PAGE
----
Even if your lord didn’t shower you with magnificent clothing, the better a servant you were in appearance and conduct, the better a lord you could expect to enlist as your patron. The dark ages and high middle ages weren’t representations of the most altruistic times in our society, I don’t want anyone to misconstrue what I’m acknowledging here. It was a brutal time and people’s lives were harsh, hard, and it’s far nicer to be alive today than it was back then. But mobility within a social class was possible, even if changing from one cast to the next was not.

Even keeping in mind that the best servants of the day were treated in a way that we, today, would consider exploitative: service was a mechanic that, taking into account the the social dynamic of the day, was about as mutually beneficial as one could hope for. And though the upper class (obviously) benefited more than the peasants, I find it most interesting that even the nobles spent time in direct service. Below is an excerpt from the book Daily Life in Chaucer’s England (page 39 if you’re curious) in regards to service among the upper class to the upper class.


“Even a young aristocrat might spend time in service in some noble household, a boy as a page and later as a squire, a girl as a lady-in-waiting, acquiring social polish and learning the skills appropriate to their class.”

I am willing to conceded that I am not necessarily what you’d consider a “young aristocrat” by my physical age, but I do consider myself to be in the youth of my portrayal as a gentleman of the late 14th early 15th century. I have quite a bit to learn about customs and qualities of this social station through research online and in print. There is also a unique and established culture among reenactors specific to this time period and this region of the country which I have to navigate and learn.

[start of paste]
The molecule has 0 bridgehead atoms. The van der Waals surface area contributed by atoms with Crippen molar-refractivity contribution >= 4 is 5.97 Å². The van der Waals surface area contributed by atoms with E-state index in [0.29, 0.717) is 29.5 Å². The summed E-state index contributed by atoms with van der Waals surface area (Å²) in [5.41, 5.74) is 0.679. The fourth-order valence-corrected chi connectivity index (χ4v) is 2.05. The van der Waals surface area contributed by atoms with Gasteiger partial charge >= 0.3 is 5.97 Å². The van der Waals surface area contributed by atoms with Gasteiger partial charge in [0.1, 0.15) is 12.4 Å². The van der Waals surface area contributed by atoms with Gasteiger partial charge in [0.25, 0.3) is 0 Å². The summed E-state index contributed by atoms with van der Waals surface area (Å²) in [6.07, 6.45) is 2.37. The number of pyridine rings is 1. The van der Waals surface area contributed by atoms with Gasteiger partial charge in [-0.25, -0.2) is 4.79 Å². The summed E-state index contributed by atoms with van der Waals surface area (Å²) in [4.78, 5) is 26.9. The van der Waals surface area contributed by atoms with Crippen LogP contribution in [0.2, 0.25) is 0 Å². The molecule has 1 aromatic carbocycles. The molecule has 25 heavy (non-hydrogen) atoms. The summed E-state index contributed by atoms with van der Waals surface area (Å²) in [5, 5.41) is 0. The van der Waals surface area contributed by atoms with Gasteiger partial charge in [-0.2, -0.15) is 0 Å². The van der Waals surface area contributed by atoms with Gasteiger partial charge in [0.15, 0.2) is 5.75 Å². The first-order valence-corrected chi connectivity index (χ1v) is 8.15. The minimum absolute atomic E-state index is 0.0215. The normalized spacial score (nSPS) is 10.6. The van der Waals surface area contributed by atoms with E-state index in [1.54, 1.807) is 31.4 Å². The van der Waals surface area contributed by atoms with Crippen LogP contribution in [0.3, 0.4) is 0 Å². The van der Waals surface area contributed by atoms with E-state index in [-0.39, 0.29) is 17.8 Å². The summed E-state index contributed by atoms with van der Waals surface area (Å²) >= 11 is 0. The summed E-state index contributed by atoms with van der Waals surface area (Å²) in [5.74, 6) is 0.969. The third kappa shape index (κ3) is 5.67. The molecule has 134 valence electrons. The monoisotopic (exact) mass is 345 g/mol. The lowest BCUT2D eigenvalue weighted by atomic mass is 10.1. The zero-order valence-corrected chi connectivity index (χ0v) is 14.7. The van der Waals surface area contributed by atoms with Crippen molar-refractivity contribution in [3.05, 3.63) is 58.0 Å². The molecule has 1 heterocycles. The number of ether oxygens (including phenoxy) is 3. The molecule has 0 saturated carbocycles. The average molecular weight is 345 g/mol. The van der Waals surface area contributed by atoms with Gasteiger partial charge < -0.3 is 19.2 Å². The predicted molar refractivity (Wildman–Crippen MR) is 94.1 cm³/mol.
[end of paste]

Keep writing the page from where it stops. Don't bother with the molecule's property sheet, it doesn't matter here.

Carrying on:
So, while out at Days of Knights I found myself with a unique opportunity. As I’ve mentioned in my recap, I tried to perform as many historically oriented actives, overtly or personally, as possible to enhance the living history aspect and augment my own experiences and portrayal (future and present.) Surrounded by some of the giants of our corner of the living history world I was able to observe first-hand the way these individuals interacted with each other in a living history context. However, I also made a point of keeping myself available, as much as possible, to assist the others on the list field. Hammering stakes, repairing the perimeter fence of the list field, fetching water, getting people in and out of armor; while I was no one’s squire (that’s a post for a different day) I was very much in service to the fighters there during the course of the weekend.